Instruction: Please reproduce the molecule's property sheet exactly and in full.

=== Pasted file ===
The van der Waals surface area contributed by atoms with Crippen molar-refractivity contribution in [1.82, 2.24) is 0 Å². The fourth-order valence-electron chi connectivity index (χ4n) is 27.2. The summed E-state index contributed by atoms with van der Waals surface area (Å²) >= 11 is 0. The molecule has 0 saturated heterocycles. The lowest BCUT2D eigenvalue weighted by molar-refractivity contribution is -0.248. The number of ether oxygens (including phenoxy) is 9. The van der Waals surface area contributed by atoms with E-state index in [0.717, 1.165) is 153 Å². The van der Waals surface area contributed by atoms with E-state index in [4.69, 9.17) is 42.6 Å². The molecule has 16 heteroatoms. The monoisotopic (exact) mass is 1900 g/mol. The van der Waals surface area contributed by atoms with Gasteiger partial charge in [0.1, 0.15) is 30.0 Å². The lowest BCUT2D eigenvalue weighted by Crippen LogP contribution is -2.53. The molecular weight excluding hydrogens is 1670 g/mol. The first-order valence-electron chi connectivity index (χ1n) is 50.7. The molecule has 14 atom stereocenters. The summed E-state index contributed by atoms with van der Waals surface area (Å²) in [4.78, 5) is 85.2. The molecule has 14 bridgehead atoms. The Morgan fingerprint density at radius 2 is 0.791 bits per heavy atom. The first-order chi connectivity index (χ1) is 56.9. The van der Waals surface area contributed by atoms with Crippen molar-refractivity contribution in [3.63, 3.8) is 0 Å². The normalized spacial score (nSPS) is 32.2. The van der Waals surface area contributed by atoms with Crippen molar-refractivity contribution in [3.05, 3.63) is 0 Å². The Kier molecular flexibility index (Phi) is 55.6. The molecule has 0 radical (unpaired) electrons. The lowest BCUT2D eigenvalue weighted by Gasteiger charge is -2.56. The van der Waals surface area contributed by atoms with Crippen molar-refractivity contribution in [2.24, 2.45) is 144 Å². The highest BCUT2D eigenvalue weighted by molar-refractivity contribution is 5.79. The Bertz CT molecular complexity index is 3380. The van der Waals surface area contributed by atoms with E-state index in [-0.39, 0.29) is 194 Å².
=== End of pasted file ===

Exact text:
The van der Waals surface area contributed by atoms with Crippen molar-refractivity contribution in [1.82, 2.24) is 0 Å². The fourth-order valence-electron chi connectivity index (χ4n) is 27.2. The summed E-state index contributed by atoms with van der Waals surface area (Å²) >= 11 is 0. The molecule has 0 saturated heterocycles. The lowest BCUT2D eigenvalue weighted by molar-refractivity contribution is -0.248. The number of ether oxygens (including phenoxy) is 9. The van der Waals surface area contributed by atoms with E-state index in [0.717, 1.165) is 153 Å². The van der Waals surface area contributed by atoms with E-state index in [4.69, 9.17) is 42.6 Å². The molecule has 16 heteroatoms. The monoisotopic (exact) mass is 1900 g/mol. The van der Waals surface area contributed by atoms with Gasteiger partial charge in [0.1, 0.15) is 30.0 Å². The lowest BCUT2D eigenvalue weighted by Crippen LogP contribution is -2.53. The molecular weight excluding hydrogens is 1670 g/mol. The first-order valence-electron chi connectivity index (χ1n) is 50.7. The molecule has 14 atom stereocenters. The summed E-state index contributed by atoms with van der Waals surface area (Å²) in [4.78, 5) is 85.2. The molecule has 14 bridgehead atoms. The Morgan fingerprint density at radius 2 is 0.791 bits per heavy atom. The first-order chi connectivity index (χ1) is 56.9. The van der Waals surface area contributed by atoms with Crippen molar-refractivity contribution in [3.63, 3.8) is 0 Å². The normalized spacial score (nSPS) is 32.2. The van der Waals surface area contributed by atoms with Crippen molar-refractivity contribution in [3.05, 3.63) is 0 Å². The Kier molecular flexibility index (Phi) is 55.6. The molecule has 0 radical (unpaired) electrons. The lowest BCUT2D eigenvalue weighted by Gasteiger charge is -2.56. The van der Waals surface area contributed by atoms with Crippen molar-refractivity contribution in [2.24, 2.45) is 144 Å². The highest BCUT2D eigenvalue weighted by molar-refractivity contribution is 5.79. The Bertz CT molecular complexity index is 3380. The van der Waals surface area contributed by atoms with E-state index in [-0.39, 0.29) is 194 Å².